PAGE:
Over the years various band members have recalled their memories of banding...
Bill Cooper was one of many who carry his instrument over his shoulder on his bicycle - even when the instrument was a large E-Flat Bass, and the cycle had solid tyres. Once he cycled from his home in Braishfield to work at Michelmersh Court, and then in the afternoon went on to Kings Somborne where the band were playing. "I got as far as the church and didn't know where to go, so I stopped and listened and heard the band playing - 'When the Moon Comes Over the Mountains', I think it was. It stuck in my memory for ever more how nice it sounded."
With the extra distance the band was travelling it was decided to hire Moores bus from Newtown, the first to run a regular service into Romsey, and it must have been quite an experience. When the driver wanted to change to a lower gear to tackle a steep hill, he had to stop the vehicle and put a block behind the wheels. Then the bandsmen had to get out and push
In 1934 and 1936 the band played contests at the old Crystal Palace. The second occasion is remembered by all who were there at the time as the conductor of the band playing before Michelmersh collapsed and died on the stage. It is said that his son picked up the baton and the band played on without a hesitation. It was soon after that the palace burned down.
Albert Head met his wife when the band played at a Braishfield flower show. Ron Morgan married on a Wednesday because the band had an engagement on the Bank Holiday Monday originally chosen, a loyalty equalled only perhaps by Frank Lucas who, in later years, returned early from honeymoon to play in a contest.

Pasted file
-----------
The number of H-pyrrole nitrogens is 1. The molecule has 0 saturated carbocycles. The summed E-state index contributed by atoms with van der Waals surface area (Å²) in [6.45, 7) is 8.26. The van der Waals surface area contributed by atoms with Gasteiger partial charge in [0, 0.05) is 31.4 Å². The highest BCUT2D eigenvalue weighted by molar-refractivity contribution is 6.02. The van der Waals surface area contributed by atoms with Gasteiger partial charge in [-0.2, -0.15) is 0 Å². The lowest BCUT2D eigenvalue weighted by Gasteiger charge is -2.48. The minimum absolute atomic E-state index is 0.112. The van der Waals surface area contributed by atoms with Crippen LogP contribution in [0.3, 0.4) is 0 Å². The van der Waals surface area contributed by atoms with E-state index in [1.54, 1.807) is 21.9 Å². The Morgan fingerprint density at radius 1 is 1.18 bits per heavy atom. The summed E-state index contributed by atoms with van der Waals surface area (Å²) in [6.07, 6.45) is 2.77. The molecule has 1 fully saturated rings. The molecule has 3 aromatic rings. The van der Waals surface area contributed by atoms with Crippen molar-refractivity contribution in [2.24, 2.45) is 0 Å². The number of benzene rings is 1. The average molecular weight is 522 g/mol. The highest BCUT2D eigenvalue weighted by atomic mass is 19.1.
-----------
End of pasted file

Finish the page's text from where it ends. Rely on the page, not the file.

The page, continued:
Playing for dancing on a warm summers evening at Grove Place, Nursling remained in Bill Coopers mind, while Harry Turner could not forget a visit to Andover - he was told the wrong place to catch the bus home and walked as far as Stockbridge before a brewery lorry gave him a lift. Two members missed the bus back from Somborne after over-indulging in the hospitality offered by the working mens club. Another, playing the drum, had his eyes on a girl in a Hedge End carnival procession and, following her, marched off in a completely different direction to the rest of the band. Then there was the day that Jack Pearce nearly missed an engagement because his false teeth, wrapped in newspaper and left on the stove, had been thrown out with the ashes.
Such incidents may have caused friction at the time but they are recalled with a smile now - an indication that playing in the band brought spirit, friendship and fun, as well as the pleasure of performing the music.
It still does today...